Otherwise, you may have to repeat the sleep test.
Another simpler way to do the sleep apnea test would be to use the WATCHPAT, an FDA-approved portable diagnostic device. With the WATCHPAT, sleep tests can be performed in the comfort of your own home or hotel. All that’s required is 4 hours of sleep time for accurate interpretation of the test results.
Picture of a patient with a WATCHPAT undergoing the sleep test
Depending on the severity of the condition, sleep apnea can lead to serious medical conditions as well as a poor quality of life.
Many people with obstructive sleep apnea (OSA) experience cardiovascular problems such as increased blood pressure risk having heart failure, heart attack and stroke as a result. This is due to the extra strain on the cardiovascular system caused by the repeated, sudden drops in blood oxygen levels during the sleep cycle.
Additionally, due to the poor quality of sleep experienced, sleep apnea sufferers often find themselves drowsy and fatigue during the day. They can also experience increased irritability and have difficulty concentrating on tasks. Some experience a higher risk of work-related accidents due to falling asleep during activities.
Lastly, relationships with partners may suffer when the patient’s loud snoring, sudden choking or coughing sounds disrupt and prevent those around them from getting good rest. A high percentage of partners of people who snore happen to be sleep deprived as well.
Yes, those on medication like sedatives, general anaesthetics and narcotic analgesics may find that their Obstructive Sleep Apnea (OSA) becomes worse. This is due to the additional relaxation of your upper airways, which leads to a compounded worsening of obstructive sleep apnea.
I prescribe a Continuous Positive Airway Pressure (CPAP) to tackle regular as well as more severe cases of obstructive sleep apnea.
The CPAP is a sort of face mask that is worn by patients whilst sleeping. The CPAP machine is linked up to a pump mechanism that pumps high pressure air straight into the patient’s nasal passages. This pump gets past blockages in the patient’s airway and allows for smoother breathing. Pressure that is delivered by the CPAP into the patient’s upper airway is supposed to be even and does not stop during the expiration cycle and the inspiration cycle of a patient’s breath.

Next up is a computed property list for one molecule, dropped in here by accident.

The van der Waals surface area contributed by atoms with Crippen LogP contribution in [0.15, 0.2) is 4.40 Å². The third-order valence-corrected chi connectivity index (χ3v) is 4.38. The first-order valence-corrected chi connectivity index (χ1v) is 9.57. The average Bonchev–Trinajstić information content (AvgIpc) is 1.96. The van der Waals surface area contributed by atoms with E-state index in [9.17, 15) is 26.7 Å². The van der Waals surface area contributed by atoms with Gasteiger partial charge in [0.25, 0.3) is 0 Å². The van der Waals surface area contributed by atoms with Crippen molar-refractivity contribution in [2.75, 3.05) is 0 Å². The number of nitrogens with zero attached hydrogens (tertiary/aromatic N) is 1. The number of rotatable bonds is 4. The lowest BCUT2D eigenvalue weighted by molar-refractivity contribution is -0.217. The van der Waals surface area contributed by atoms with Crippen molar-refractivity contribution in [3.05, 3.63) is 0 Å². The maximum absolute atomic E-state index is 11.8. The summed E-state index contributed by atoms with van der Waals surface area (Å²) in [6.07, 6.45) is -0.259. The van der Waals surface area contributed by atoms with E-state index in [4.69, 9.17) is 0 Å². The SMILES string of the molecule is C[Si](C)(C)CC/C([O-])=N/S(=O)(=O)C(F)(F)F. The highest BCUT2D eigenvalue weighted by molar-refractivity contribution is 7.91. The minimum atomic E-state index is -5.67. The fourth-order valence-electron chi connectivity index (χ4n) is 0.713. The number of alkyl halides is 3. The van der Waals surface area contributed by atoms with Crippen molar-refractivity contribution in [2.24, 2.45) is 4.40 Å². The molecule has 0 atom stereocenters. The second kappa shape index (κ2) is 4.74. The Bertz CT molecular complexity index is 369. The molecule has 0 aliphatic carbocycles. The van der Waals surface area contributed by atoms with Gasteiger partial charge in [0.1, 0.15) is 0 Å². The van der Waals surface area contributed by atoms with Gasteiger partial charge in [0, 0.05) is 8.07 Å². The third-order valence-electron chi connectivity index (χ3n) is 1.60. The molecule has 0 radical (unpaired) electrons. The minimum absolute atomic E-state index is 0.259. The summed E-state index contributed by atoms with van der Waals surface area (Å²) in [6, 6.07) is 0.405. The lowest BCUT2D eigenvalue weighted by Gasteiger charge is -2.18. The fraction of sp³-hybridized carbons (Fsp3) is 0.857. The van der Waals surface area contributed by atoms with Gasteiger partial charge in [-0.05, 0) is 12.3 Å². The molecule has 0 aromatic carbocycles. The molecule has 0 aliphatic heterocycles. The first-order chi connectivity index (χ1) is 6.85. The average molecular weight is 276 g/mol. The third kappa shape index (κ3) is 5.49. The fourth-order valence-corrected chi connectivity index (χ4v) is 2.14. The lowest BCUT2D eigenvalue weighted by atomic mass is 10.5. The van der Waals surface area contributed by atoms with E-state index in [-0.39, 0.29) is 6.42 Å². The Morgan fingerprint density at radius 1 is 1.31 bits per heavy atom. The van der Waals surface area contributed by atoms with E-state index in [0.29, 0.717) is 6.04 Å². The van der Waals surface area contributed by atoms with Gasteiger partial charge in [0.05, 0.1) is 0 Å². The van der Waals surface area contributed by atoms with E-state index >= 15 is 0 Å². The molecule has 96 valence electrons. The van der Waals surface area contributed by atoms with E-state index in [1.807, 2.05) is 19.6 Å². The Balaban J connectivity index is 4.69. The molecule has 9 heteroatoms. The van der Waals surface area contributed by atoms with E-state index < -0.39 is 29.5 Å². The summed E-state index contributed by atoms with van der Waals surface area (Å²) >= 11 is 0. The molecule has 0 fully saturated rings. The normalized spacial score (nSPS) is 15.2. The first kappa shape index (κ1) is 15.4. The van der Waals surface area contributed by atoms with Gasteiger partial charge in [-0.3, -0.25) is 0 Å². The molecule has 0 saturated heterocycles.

The CPAP has been observed to be both an effective and a safe treatment for both children and adults. It has good benefits for cardiovascular health and aids in improving the sleepiness or lethargy felt during the day by patients.
If you are unable to use CPAP, it is important to find out the reason why. Sometimes, it could be a case of chronic rhinitis or nasal congestion, which makes it challenging for the machine to create the necessary air pressure. In this case, it is important to pre-treat the nose to relieve nasal congestion before doing CPAP therapy.
Otherwise, surgery is necessary to treat obstructive sleep apnea.
Before surgery, the surgeon will find areas of obstruction that cause obstructive sleep apnea. For example, if a patient has large tonsils, tonsillectomy can help treat this condition. If there are nasal causes of obstruction, a septoplasty or turbinate reduction surgery can help treat the sleep apnea too. The type of surgery performed will be tailored to the individual patient and his site of obstruction so it can be variable. Thankfully with the latest technologies, surgeries can now be performed in a minimally invasive manner in a relatively painless manner.
Click here for Dr Dennis Chua article published in Business Times 2016 on Tackling Obstructing.